by Boone McAlan
There and gone like a good muzzle-break. It was loud and people definitely took notice. It changed the direction of things, at least for a while. And then, it just kind of fizzled out.
I’m talking about the short-lived life of the .40 S&W. Here and gone in the blink of an eye. What, you didn’t notice? That’s not terribly surprising. Many didn’t.
He came out with a fury, thanks to our good friends over at Smith & Wesson. With a little help and encouragement from the FBI, the .40 S&W showed up on the scene in 1990. And here we are, a measly 30 years later, announcing his death.
A standard-issue defense caliber for a number of those years, the .40 S&W made a valiant effort throughout the last three decades. It’s bizarre, when you think about it, that a round can live a life as long as the .40 has with such little fanfare surrounding it. Ask gun owners who’ve shot the .40 and you get a lackluster response from many. There is an occasional super fan, but most would offer a lukewarm verdict.
Much of the issue comes down to the .40 dealing with middle child syndrome. Smaller than it’s big brother, the .45 ACP, it’s far from the biggest or strongest sidearm round available. And it’s not the fastest or most conditioned like it’s popular athlete little brothers, the 9 mm and .357 Sig.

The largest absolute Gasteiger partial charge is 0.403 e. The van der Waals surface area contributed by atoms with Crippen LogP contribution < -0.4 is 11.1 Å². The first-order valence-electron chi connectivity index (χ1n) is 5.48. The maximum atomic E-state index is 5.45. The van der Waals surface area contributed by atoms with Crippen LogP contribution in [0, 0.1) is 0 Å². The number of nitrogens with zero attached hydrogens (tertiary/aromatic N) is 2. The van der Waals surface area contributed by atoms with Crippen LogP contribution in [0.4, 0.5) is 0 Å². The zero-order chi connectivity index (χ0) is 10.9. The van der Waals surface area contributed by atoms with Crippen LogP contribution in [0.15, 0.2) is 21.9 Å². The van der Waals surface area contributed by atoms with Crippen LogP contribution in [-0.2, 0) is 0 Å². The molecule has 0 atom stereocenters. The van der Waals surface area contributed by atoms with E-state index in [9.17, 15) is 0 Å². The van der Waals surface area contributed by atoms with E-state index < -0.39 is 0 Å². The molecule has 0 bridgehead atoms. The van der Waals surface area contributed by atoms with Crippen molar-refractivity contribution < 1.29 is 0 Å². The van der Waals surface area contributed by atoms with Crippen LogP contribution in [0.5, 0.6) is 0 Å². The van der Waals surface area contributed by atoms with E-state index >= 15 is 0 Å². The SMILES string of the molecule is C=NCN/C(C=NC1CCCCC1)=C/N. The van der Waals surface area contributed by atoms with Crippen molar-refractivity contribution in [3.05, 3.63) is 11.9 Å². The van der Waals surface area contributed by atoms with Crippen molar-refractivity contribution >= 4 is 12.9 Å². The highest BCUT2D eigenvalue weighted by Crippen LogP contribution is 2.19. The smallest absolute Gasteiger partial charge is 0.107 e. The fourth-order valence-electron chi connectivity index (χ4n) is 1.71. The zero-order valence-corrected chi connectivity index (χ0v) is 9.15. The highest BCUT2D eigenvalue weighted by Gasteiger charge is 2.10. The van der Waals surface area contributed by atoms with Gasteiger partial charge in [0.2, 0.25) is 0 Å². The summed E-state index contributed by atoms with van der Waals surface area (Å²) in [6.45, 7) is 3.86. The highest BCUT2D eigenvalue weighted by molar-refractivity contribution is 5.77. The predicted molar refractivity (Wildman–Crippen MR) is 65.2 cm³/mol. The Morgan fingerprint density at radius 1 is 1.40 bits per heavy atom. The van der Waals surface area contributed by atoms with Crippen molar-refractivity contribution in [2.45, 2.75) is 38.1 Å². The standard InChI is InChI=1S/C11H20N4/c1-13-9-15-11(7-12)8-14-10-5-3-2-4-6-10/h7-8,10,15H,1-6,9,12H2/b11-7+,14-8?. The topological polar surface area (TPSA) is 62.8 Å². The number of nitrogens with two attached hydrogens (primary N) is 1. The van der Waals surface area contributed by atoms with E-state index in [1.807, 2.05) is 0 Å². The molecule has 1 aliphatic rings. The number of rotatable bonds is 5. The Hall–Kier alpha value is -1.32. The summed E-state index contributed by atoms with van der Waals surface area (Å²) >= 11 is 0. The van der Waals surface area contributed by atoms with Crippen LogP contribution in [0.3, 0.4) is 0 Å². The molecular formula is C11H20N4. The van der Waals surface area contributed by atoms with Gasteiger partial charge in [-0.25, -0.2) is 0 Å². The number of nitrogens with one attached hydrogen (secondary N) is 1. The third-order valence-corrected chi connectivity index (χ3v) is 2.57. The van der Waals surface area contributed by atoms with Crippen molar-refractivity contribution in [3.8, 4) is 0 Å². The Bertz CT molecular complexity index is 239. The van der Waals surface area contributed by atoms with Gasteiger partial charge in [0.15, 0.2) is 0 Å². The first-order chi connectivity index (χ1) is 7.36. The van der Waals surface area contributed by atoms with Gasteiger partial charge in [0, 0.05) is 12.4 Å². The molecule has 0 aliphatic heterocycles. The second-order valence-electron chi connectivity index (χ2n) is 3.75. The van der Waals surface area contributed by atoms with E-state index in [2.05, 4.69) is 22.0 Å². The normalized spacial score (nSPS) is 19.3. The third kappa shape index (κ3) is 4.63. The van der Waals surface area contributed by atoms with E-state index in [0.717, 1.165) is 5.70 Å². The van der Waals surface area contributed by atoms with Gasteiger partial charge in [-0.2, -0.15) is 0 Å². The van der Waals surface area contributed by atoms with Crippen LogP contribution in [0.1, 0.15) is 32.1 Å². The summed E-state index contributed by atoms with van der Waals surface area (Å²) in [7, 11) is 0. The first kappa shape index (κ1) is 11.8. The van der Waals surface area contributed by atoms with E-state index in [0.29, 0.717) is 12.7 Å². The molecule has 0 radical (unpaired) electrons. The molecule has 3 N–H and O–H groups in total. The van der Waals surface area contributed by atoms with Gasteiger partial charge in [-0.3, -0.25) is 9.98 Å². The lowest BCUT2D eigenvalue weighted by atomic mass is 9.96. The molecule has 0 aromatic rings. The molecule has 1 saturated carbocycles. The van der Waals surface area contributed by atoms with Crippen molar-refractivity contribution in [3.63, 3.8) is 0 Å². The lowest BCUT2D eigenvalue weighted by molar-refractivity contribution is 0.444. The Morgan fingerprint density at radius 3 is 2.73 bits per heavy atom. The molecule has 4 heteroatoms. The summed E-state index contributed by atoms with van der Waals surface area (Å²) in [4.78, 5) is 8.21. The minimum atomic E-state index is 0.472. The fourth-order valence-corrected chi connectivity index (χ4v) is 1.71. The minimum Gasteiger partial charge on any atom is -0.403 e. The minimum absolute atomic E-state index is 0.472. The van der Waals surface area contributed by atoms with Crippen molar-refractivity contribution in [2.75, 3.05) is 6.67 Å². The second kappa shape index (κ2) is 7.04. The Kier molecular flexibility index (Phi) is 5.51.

A slew of suspects is being considered for contributing to the demise of the old .40 Cal. High on this list is the improvement of projectiles, like Hornady’s Critical Duty or Winchester’s PDX1. The lineup of usual suspects also includes additional magazine capacities of smaller rounds and improved time on target.
It’s a tale as old as firearms themselves. A new round or technology shows up on the scene. It steals our attention for a period and gets loads of allure and excitement. But after a while, like most things, we get bored with it. And as we sit around clinging to outdated technology, something shiny and more exciting works its way onto the scene. In this case, work their way back onto the scene, as many agencies are switching again to smaller caliber munitions.
Is the final nail in the coffin? If not yet, it’s likely not far off. And we have a few ideas of who might be issuing the salute.
1990 – 2020
30 replies on “DEATH OF THE .40 S&W”
Hmmm, maybe this FUD is a way for 1791 Leather to back out of supporting the firearms in the .40 caliber category? Just spitballing here but I do know when you have the non-shooting leadership in any level of government level making decisions about something they don’t know or care about you’re bound to end up with the kind of results that we see from the ATF making legislative policies and decisions about what a firearm is and what constitutes an NFA item. It follows that we’ll continue to vacillate between calibers and firearms until “real-world” data and the experiences are blended without bias. Kinda like wishing for the return of unicorns, they’re real . . . right?
Like many things in life, the .40 seemed like a good idea, design, and creation at the time. However, people’s increasing use of a product creates more knowledge about it, and ultimately determines its life span. More and more shooters described the .40 as “snappy”, hard to shoot accurately (though it depends on the shooter), and after a few mags, not much fun to shoot. Also, the .32, .38, and .357 (another “snappy” round) lost sales. The old warhorse .45 continued to be popular, and the 9mm and 10mm grew in technology, quality, and popularity.